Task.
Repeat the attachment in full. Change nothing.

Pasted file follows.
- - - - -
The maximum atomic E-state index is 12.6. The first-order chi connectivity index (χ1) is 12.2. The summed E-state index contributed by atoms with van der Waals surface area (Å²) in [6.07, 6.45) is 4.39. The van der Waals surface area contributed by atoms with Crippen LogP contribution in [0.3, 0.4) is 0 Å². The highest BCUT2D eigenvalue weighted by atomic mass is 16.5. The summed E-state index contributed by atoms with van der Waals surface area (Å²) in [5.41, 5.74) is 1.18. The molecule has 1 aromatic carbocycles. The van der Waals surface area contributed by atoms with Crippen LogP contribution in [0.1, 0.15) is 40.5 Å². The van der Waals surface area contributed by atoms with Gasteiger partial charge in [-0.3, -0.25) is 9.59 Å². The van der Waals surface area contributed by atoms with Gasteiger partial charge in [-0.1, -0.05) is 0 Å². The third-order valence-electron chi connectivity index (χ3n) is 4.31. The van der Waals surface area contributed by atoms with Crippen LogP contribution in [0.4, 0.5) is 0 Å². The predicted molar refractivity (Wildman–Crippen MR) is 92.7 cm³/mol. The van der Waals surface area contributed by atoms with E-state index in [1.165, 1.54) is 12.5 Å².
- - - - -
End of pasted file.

The maximum atomic E-state index is 12.6. The first-order chi connectivity index (χ1) is 12.2. The summed E-state index contributed by atoms with van der Waals surface area (Å²) in [6.07, 6.45) is 4.39. The van der Waals surface area contributed by atoms with Crippen LogP contribution in [0.3, 0.4) is 0 Å². The highest BCUT2D eigenvalue weighted by atomic mass is 16.5. The summed E-state index contributed by atoms with van der Waals surface area (Å²) in [5.41, 5.74) is 1.18. The molecule has 1 aromatic carbocycles. The van der Waals surface area contributed by atoms with Crippen LogP contribution in [0.1, 0.15) is 40.5 Å². The van der Waals surface area contributed by atoms with Gasteiger partial charge in [-0.3, -0.25) is 9.59 Å². The van der Waals surface area contributed by atoms with Gasteiger partial charge in [-0.1, -0.05) is 0 Å². The third-order valence-electron chi connectivity index (χ3n) is 4.31. The van der Waals surface area contributed by atoms with Crippen LogP contribution in [0.4, 0.5) is 0 Å². The predicted molar refractivity (Wildman–Crippen MR) is 92.7 cm³/mol. The van der Waals surface area contributed by atoms with E-state index in [1.165, 1.54) is 12.5 Å².